By Nance Ebert, Contributing Writer
Southborough – Dayna Altman knows, firsthand, what it is like to struggle with mental health issues. A former Southborough resident, she has recently published a book, “Bake it Till You Make it: Breaking Bread, Building Resilience” – a compilation of stories from over 40 people who all wanted to get their message across through storytelling.
“I started writing this book about two years ago when I was in the midst of a difficult mental state,” Altman explained. “I was in recovery for an eating disorder, OCD and depression. Being an advocate in the mental health field, I see that people tend to shy away from conversation with mental health issues and there is still a stigma attached. We’re definitely taking a step in the right direction but it’s still not totally normalized.”
She felt that if she dove into the storytelling, she could help to open up a conversation where people would share their stories and help inspire one another. Some of the people included in this book were recruited by Altman, while others reached out to her once they learned about her project. Word of mouth spread pretty quickly and before she knew it, she had over 40 stories to include.
“I am very open about my struggles and I know that many people hearing my stories have been inspired themselves. One person who I recruited for this book was my physical therapist who helped me immensely when I broke my tailbone,” said Altman.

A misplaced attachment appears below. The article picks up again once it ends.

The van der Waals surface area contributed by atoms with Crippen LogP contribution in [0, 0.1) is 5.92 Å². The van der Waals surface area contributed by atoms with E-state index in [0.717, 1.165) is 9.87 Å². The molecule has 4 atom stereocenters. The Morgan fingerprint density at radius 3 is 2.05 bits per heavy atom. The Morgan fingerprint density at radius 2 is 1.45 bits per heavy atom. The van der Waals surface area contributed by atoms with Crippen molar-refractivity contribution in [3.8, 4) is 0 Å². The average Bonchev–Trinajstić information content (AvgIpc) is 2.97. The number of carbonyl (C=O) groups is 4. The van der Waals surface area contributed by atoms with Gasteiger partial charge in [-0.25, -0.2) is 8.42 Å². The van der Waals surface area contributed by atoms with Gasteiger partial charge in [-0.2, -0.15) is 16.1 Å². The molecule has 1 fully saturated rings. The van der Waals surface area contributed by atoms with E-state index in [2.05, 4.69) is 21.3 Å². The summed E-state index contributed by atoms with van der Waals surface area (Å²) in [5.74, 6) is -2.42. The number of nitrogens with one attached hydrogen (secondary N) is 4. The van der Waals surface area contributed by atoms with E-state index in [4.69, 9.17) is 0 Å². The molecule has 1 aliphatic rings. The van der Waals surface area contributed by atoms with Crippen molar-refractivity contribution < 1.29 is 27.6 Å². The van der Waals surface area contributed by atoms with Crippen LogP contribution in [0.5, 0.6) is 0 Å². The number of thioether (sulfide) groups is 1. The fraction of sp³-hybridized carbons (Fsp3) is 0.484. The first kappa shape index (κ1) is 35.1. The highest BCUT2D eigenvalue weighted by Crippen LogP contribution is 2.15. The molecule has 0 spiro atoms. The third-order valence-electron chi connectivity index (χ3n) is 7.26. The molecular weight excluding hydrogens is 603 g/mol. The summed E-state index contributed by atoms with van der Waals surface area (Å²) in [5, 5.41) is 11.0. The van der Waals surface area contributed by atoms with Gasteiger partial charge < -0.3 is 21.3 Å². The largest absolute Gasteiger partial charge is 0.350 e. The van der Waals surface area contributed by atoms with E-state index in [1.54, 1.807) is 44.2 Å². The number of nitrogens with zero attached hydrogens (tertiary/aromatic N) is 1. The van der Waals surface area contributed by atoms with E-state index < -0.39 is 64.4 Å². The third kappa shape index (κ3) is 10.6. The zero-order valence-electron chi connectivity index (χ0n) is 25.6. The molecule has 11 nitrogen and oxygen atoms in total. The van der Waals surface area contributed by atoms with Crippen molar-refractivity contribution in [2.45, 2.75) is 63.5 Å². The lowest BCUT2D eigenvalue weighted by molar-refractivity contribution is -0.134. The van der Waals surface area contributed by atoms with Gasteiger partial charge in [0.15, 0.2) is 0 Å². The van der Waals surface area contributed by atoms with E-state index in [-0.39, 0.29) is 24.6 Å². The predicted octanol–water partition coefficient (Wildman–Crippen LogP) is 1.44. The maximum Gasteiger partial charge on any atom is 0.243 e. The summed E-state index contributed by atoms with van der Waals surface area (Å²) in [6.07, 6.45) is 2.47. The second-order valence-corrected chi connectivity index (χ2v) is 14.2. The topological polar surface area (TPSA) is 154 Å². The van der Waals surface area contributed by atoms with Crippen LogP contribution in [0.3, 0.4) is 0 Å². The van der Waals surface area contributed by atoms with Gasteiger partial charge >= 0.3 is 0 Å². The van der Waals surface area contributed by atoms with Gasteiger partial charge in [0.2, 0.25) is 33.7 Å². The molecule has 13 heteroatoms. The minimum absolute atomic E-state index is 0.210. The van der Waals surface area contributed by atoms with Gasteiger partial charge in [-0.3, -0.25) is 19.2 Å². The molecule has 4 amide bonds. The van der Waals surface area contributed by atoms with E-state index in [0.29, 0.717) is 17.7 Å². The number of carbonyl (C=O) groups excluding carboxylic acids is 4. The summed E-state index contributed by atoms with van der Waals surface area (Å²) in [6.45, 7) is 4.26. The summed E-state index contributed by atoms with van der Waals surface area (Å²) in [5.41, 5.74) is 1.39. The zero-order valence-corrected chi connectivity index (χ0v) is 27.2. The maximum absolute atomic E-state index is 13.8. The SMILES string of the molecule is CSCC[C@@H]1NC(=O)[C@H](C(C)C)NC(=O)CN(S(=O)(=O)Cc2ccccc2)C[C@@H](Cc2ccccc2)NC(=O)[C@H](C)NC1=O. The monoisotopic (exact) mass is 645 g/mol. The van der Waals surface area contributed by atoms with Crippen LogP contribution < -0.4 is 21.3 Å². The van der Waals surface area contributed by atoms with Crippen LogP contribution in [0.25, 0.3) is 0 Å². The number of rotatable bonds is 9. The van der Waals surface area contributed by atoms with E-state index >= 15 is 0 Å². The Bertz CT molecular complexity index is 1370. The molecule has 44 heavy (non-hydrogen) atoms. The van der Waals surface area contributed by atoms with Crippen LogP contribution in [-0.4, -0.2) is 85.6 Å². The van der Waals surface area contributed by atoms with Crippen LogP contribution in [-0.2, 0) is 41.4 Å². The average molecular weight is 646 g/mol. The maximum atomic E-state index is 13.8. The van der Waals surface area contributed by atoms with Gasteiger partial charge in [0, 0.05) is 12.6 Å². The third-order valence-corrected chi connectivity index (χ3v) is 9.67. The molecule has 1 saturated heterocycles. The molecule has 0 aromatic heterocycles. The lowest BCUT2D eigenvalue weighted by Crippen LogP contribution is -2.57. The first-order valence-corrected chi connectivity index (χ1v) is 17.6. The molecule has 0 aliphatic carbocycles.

There is a chapter in the book dedicated to resilience through other struggles in other forms of trauma. In addition to the stories, there are resource pages that include information on what it would be like to call a hotline, what to do if you’re feeling unsafe, and a self-care guide. There are also places to write your own goals and thoughts. Altman purposefully included the recipe component from each contributor. Some of the stories might evoke a special childhood food like a favorite cupcake, for example. Others may have included a recipe that reminds them of a loved one who has passed.
“My goal for this book was to create conversation and inspire others around the dinner table. I want it to be a vehicle to open up discussion,” said Altman.
Altman works at the nonprofit organization Girls, Inc., as the public health coordinator for their Substance Abuse Program in Lynn.
She has a master’s degree in public health from Northeastern University where she also got a Bachelor of Science in human services with a minor in psychology. She keeps herself very busy and in the evenings she focuses on entrepreneurial projects.
“I have been through something painful and I continue to try to figure out a way to lighten the burden for others…,” said Altman.
Altman will be appearing at Tatnuck Bookseller, 18 Lyman St., Westborough, on Sunday, Oct. 6. For additional information, visit https://bakeitcookbook.wixsite.com/website. .